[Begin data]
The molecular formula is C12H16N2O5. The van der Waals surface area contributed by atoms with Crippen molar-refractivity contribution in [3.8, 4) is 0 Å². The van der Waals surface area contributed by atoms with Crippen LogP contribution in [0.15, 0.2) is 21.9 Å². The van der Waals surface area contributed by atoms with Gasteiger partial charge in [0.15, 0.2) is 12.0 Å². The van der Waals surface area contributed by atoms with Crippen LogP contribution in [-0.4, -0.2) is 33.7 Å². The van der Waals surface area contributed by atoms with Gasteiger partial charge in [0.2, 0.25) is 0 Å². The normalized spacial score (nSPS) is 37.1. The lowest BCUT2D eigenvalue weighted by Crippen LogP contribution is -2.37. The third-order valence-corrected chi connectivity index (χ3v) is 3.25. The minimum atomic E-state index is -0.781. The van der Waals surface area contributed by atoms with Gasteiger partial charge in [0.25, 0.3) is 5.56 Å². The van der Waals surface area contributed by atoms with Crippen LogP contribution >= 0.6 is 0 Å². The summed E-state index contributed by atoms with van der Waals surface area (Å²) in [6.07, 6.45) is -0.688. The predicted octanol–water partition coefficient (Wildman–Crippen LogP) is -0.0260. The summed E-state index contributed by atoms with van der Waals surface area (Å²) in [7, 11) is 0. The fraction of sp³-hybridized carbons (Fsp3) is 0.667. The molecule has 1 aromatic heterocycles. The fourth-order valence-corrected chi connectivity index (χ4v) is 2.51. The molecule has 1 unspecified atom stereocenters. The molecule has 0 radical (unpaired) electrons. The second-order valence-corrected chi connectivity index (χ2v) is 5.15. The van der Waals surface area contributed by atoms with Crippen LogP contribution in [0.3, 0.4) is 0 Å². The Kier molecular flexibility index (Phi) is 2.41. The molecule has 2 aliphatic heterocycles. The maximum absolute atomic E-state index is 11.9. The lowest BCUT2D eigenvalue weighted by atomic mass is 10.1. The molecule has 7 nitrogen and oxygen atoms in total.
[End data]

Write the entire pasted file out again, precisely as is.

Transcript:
The molecular formula is C12H16N2O5. The van der Waals surface area contributed by atoms with Crippen molar-refractivity contribution in [3.8, 4) is 0 Å². The van der Waals surface area contributed by atoms with Crippen LogP contribution in [0.15, 0.2) is 21.9 Å². The van der Waals surface area contributed by atoms with Gasteiger partial charge in [0.15, 0.2) is 12.0 Å². The van der Waals surface area contributed by atoms with Crippen LogP contribution in [-0.4, -0.2) is 33.7 Å². The van der Waals surface area contributed by atoms with Gasteiger partial charge in [0.2, 0.25) is 0 Å². The normalized spacial score (nSPS) is 37.1. The lowest BCUT2D eigenvalue weighted by Crippen LogP contribution is -2.37. The third-order valence-corrected chi connectivity index (χ3v) is 3.25. The minimum atomic E-state index is -0.781. The van der Waals surface area contributed by atoms with Gasteiger partial charge in [0.25, 0.3) is 5.56 Å². The van der Waals surface area contributed by atoms with Crippen LogP contribution >= 0.6 is 0 Å². The summed E-state index contributed by atoms with van der Waals surface area (Å²) in [6.07, 6.45) is -0.688. The predicted octanol–water partition coefficient (Wildman–Crippen LogP) is -0.0260. The summed E-state index contributed by atoms with van der Waals surface area (Å²) in [7, 11) is 0. The fraction of sp³-hybridized carbons (Fsp3) is 0.667. The molecule has 1 aromatic heterocycles. The fourth-order valence-corrected chi connectivity index (χ4v) is 2.51. The molecule has 1 unspecified atom stereocenters. The molecule has 0 radical (unpaired) electrons. The second-order valence-corrected chi connectivity index (χ2v) is 5.15. The van der Waals surface area contributed by atoms with Crippen LogP contribution in [0.3, 0.4) is 0 Å². The Kier molecular flexibility index (Phi) is 2.41. The molecule has 2 aliphatic heterocycles. The maximum absolute atomic E-state index is 11.9. The lowest BCUT2D eigenvalue weighted by atomic mass is 10.1. The molecule has 7 nitrogen and oxygen atoms in total.